Retailers need to track the cost of goods sold (COGS) to ensure they are profitable and report expenses to the IRS correctly.
Considering that many small business owners feel they don’t have enough knowledge about accounting and finance, it’s a good idea to understand how COGS can impact your accounting and sales.
This guide will walk you through what’s included in COGS, how to calculate it, and different ways to help prepare for tax season.
Table of contents
What is cost of goods sold (COGS)?
Cost of goods sold (COGS) is the direct cost of producing products sold by your business. Also referred to as “cost of sales,” COGS includes the cost of materials and labor directly related to the production and manufacturing of retail products.
Why you need to know cost of goods sold
Knowing your COGS is important because it directly affects your profit margins. You can determine the actual profit you make on each sale. It also helps you understand which products are most profitable and helps you set the best price for products.
COGS is also tied to inventory management. With an efficient system, you can reduce storage costs and minimize wastage, reducing COGS. Knowing COGS can improve purchasing, stocking, and production decisions.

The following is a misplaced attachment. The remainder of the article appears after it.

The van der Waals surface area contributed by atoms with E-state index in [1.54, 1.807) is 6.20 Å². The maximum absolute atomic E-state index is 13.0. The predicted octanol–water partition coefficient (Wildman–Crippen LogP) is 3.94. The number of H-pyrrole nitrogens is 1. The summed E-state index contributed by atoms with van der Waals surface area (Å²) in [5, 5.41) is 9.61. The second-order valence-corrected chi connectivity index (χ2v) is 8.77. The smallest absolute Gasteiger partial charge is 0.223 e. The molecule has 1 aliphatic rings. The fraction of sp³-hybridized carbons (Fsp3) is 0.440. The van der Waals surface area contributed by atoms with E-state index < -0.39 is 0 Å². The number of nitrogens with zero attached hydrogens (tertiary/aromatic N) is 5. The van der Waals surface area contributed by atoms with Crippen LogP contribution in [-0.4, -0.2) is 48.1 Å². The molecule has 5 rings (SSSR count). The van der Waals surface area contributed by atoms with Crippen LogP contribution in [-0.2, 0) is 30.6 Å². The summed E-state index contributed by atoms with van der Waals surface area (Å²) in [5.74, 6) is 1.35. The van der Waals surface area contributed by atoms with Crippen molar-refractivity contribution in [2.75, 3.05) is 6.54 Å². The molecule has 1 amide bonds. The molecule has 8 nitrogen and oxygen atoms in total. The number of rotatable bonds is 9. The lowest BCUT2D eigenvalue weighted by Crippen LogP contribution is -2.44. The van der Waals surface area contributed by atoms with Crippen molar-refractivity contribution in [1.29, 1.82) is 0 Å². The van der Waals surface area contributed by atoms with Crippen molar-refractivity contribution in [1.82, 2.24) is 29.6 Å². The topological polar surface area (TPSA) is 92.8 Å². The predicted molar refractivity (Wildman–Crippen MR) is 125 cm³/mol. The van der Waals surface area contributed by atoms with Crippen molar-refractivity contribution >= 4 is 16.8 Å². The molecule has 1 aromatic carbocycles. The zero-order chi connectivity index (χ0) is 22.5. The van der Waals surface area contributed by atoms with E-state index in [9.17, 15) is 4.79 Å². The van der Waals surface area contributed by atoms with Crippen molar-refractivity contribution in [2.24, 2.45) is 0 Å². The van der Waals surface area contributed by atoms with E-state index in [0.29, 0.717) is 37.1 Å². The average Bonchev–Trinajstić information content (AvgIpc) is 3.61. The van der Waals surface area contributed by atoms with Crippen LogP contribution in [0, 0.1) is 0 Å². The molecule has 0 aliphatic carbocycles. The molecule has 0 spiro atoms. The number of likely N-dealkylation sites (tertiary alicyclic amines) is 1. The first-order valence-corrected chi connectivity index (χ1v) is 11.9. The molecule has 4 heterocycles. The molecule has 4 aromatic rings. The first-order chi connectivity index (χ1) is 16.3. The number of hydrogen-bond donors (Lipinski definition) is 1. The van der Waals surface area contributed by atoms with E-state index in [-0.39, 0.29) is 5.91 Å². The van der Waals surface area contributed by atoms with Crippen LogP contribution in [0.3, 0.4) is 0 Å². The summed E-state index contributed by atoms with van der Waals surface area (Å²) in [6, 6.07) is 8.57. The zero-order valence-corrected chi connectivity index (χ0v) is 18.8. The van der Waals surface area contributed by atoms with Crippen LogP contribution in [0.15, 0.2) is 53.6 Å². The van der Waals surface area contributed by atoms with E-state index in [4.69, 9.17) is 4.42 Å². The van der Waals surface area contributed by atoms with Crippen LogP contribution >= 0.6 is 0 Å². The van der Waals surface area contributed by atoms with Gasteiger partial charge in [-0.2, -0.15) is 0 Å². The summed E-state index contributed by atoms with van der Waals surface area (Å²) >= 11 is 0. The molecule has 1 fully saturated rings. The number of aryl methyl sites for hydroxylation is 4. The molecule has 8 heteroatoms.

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What’s included in the cost of goods sold?
The cost of goods sold is essentially the wholesale price of each item, which includes the direct labor costs required to produce each product.
- The individual costs of all parts used to build or assemble the products.
- The cost of all the raw materials needed for the products.
- The cost of any and all items purchased for resale and/or to create the product.
- The parts or machines required to create the product.
- All supplies required in the production of the product.
- Shipping parts and equipment to the warehouse to create the product, including containers, freight, fuel surcharges, etc.
- The workforce (people) who put the products together, ship the parts, etc.
- Office staff: everyone directly involved in producing the product.
- Software, hardware, office rent, utilities, etc. used to support production.
How to calculate cost of goods sold